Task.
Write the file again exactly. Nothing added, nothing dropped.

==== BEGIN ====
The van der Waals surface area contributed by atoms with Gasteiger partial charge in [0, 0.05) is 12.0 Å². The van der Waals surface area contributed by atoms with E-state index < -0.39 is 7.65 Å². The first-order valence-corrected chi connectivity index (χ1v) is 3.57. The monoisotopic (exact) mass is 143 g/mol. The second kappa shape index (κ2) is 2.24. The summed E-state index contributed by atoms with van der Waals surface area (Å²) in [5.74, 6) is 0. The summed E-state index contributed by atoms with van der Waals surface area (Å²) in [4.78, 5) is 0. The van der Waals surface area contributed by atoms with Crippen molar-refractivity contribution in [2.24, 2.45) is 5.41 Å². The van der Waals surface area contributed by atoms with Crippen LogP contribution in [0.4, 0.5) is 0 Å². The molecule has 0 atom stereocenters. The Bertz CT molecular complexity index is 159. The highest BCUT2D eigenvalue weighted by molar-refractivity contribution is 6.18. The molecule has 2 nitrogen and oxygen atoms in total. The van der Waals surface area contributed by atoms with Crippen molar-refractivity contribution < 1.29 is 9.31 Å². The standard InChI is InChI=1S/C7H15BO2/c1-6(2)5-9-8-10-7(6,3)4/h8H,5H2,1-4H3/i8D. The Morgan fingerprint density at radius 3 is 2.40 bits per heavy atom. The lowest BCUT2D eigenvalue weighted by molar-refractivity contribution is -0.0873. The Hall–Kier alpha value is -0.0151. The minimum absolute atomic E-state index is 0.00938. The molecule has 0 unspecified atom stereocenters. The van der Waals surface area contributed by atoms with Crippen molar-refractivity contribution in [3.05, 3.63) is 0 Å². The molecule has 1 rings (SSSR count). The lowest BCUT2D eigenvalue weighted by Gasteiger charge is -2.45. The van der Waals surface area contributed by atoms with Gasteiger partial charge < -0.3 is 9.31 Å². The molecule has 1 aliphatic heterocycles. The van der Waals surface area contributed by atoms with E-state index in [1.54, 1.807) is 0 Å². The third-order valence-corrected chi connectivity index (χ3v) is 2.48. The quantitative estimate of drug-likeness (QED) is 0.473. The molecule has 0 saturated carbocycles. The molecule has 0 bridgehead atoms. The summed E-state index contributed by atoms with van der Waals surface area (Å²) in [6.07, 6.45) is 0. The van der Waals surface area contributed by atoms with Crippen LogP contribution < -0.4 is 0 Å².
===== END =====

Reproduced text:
The van der Waals surface area contributed by atoms with Gasteiger partial charge in [0, 0.05) is 12.0 Å². The van der Waals surface area contributed by atoms with E-state index < -0.39 is 7.65 Å². The first-order valence-corrected chi connectivity index (χ1v) is 3.57. The monoisotopic (exact) mass is 143 g/mol. The second kappa shape index (κ2) is 2.24. The summed E-state index contributed by atoms with van der Waals surface area (Å²) in [5.74, 6) is 0. The summed E-state index contributed by atoms with van der Waals surface area (Å²) in [4.78, 5) is 0. The van der Waals surface area contributed by atoms with Crippen molar-refractivity contribution in [2.24, 2.45) is 5.41 Å². The van der Waals surface area contributed by atoms with Crippen LogP contribution in [0.4, 0.5) is 0 Å². The molecule has 0 atom stereocenters. The Bertz CT molecular complexity index is 159. The highest BCUT2D eigenvalue weighted by molar-refractivity contribution is 6.18. The molecule has 2 nitrogen and oxygen atoms in total. The van der Waals surface area contributed by atoms with Crippen molar-refractivity contribution < 1.29 is 9.31 Å². The standard InChI is InChI=1S/C7H15BO2/c1-6(2)5-9-8-10-7(6,3)4/h8H,5H2,1-4H3/i8D. The Morgan fingerprint density at radius 3 is 2.40 bits per heavy atom. The lowest BCUT2D eigenvalue weighted by molar-refractivity contribution is -0.0873. The Hall–Kier alpha value is -0.0151. The minimum absolute atomic E-state index is 0.00938. The molecule has 0 unspecified atom stereocenters. The van der Waals surface area contributed by atoms with Crippen molar-refractivity contribution in [3.05, 3.63) is 0 Å². The molecule has 1 rings (SSSR count). The lowest BCUT2D eigenvalue weighted by Gasteiger charge is -2.45. The van der Waals surface area contributed by atoms with Gasteiger partial charge < -0.3 is 9.31 Å². The molecule has 1 aliphatic heterocycles. The van der Waals surface area contributed by atoms with E-state index in [1.54, 1.807) is 0 Å². The third-order valence-corrected chi connectivity index (χ3v) is 2.48. The quantitative estimate of drug-likeness (QED) is 0.473. The molecule has 0 saturated carbocycles. The molecule has 0 bridgehead atoms. The summed E-state index contributed by atoms with van der Waals surface area (Å²) in [6.07, 6.45) is 0. The van der Waals surface area contributed by atoms with Crippen LogP contribution < -0.4 is 0 Å².